Friday, August 19, 2016

And You Think You Have Identity Problems

 The scene is in the rehearsal room with a tape and chair for the director, a few tiers of benches for the twelve major actors and four or five walk-on or minor characters, some of whom will be doubled, which is to say portrayed by one of the major characters.

This play, King Lear, was first performed in 1606. meaning we are back in time to that historical era, the consequence of which is that three of the major characters, Lear's daughters; Ragan, Cordelia, and Goneril, are portrayed by boys.

Of course, this was the case in all plays in England until 1660, thus such famous Shakespearean women as the Lear daughters, Rosalind, Ophelia, Queen Gertrude, Mistress Quickly, and Lady Macbeth were portrayed by boys. 

If the boy actors were not accomplished, the entire production would sag with a noticeable and horrific effect. In addition, such noted actors of the original troupe such as Richard Burbage and Will Kemp would have tired of the cognitive dissonance, then sought employment with other companies.

The most extreme case of a boy portraying a female character would be the young man cast to portray Viola in Twelfth Night,which happens to be your favorite of the many wonderful Shakespeare plays. 

Thus a situation with a boy, portraying a girl pretending to be a boy, in love with and in the service of Duke Orsino, who uses Viola as a go-between to express his devotion to Olivia who, thinking Viola a young man, falls in love with him.

Here we agree then, the director wanting three boys to portray the daughters in Lear, by all accounts important roles, their importance carrying with it a presence of gravitas, particularly in the need for nuance and polarity in Cordelia and Goneril.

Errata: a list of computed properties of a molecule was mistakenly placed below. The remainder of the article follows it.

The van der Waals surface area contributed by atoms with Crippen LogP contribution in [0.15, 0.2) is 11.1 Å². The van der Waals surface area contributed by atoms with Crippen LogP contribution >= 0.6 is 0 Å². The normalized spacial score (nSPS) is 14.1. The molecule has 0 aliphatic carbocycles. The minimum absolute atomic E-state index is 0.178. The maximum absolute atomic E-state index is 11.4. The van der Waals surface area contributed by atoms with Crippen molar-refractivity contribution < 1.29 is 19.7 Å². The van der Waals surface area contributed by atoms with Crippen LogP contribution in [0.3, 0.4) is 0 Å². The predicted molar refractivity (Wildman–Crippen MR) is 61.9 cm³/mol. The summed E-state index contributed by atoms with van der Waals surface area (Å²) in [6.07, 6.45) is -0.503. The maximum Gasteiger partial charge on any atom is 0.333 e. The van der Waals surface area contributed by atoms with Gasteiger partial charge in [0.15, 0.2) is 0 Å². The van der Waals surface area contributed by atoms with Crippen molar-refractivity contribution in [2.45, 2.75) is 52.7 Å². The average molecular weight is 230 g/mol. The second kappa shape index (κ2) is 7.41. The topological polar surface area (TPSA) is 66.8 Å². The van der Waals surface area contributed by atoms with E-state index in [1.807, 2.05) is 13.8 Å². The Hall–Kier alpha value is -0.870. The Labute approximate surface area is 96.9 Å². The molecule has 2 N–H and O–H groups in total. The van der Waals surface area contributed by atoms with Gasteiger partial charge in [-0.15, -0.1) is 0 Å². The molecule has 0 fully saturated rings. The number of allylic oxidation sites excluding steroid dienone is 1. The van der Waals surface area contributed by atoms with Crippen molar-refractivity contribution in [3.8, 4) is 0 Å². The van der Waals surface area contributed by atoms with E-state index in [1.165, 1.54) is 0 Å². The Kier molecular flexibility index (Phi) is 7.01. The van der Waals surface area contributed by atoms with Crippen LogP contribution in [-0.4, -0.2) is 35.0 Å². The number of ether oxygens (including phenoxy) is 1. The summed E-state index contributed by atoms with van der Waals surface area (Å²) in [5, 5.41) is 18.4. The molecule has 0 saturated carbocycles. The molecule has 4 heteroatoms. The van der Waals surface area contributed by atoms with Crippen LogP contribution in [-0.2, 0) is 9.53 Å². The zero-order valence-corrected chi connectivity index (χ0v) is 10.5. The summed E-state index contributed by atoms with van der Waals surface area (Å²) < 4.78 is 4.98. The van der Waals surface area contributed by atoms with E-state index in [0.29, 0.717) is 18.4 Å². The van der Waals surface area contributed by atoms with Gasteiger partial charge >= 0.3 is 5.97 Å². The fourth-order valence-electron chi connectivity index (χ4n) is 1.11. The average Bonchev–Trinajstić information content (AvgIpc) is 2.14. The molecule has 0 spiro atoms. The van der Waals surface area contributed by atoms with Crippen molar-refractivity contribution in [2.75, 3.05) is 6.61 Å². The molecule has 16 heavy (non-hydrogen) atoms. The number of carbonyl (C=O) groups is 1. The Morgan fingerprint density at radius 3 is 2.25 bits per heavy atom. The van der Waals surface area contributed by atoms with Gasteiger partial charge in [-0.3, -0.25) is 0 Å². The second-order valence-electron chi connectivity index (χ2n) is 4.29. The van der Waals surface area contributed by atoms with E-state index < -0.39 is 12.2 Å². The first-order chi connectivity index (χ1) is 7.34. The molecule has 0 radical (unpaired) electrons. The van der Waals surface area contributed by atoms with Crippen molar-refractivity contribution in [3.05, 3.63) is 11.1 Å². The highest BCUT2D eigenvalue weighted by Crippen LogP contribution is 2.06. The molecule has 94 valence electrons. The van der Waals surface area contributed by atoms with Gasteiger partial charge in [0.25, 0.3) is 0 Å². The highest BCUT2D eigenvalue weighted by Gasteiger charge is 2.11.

Now comes the problem. The boys with the most skills and experience at acting are at the stage in their life when their voice is changing, resulting in a probability of an unintended croak during the rendering of a critical speech, such as when Lear first broaches the question of loyalty he puts to Cordelia. Croak.

Such a concept is close to wonderful story, a judgement you make because such situations and conditions have great appeal for you. Only natural you'd think such a concept worth pursuing to the point of developing characters, dramatic circumstances, and a condition in which some character, manufactured to have a vision of the world similar to yours, decides on a solution.

One of the boys has a sister who's watched enough plays and likes the idea of acting enough for the director to consider her for the role of Cordelia. Here we go, once again: a girl pretending to be a boy in order to portray the daughter of a king.

There is a similar situation in Antonia Byatt's remarkably dense and nuanced novel, Possession, in which Byatt uses the dramatic monologues of the poet Robert Browning to guide her into writing the poems of a fictional poet, Randolph Henry Ash, thus a woman using a male poet's showcase product to create the work and personality of a fictional male poet of a particular temperament. 

But Possession doesn't stop at that; its author also channels the work of two female poets, the American Emily Dickinson and the British Christina Rosetti to produce the poetry of a fictional woman poet, Christabel LaMott, named for the protagonist of a major minor poem written by the male poet/critic Samuel Taylor Coleridge.

Nor do we stop there: Antonia Byatt, through her characters, Ash and LaMott, is writing letters from one character to another. Acting is a challenging and demanding profession, made even more so when we see an individual of either gender portray a role with convincing vigor and notable insight. 

Acting also allows  actors to work across gender, as in Shakespeare's time, but also in modern time when Mark Rylance, at about age forty-five, portrayed Viola in Twelfth Night, Dustin Hoffman as the eponymous Tootsie, and Ben Wishaw, portraying Georgette in the film made of the novel Cloud Atlas.

Writing is fraught with gender and identity problems; the writer of necessity has to be everyone, often in some kind of on-stage relationship with everyone else, but certainly the one who has to fragment his or her psyche to bring the story to believable life.

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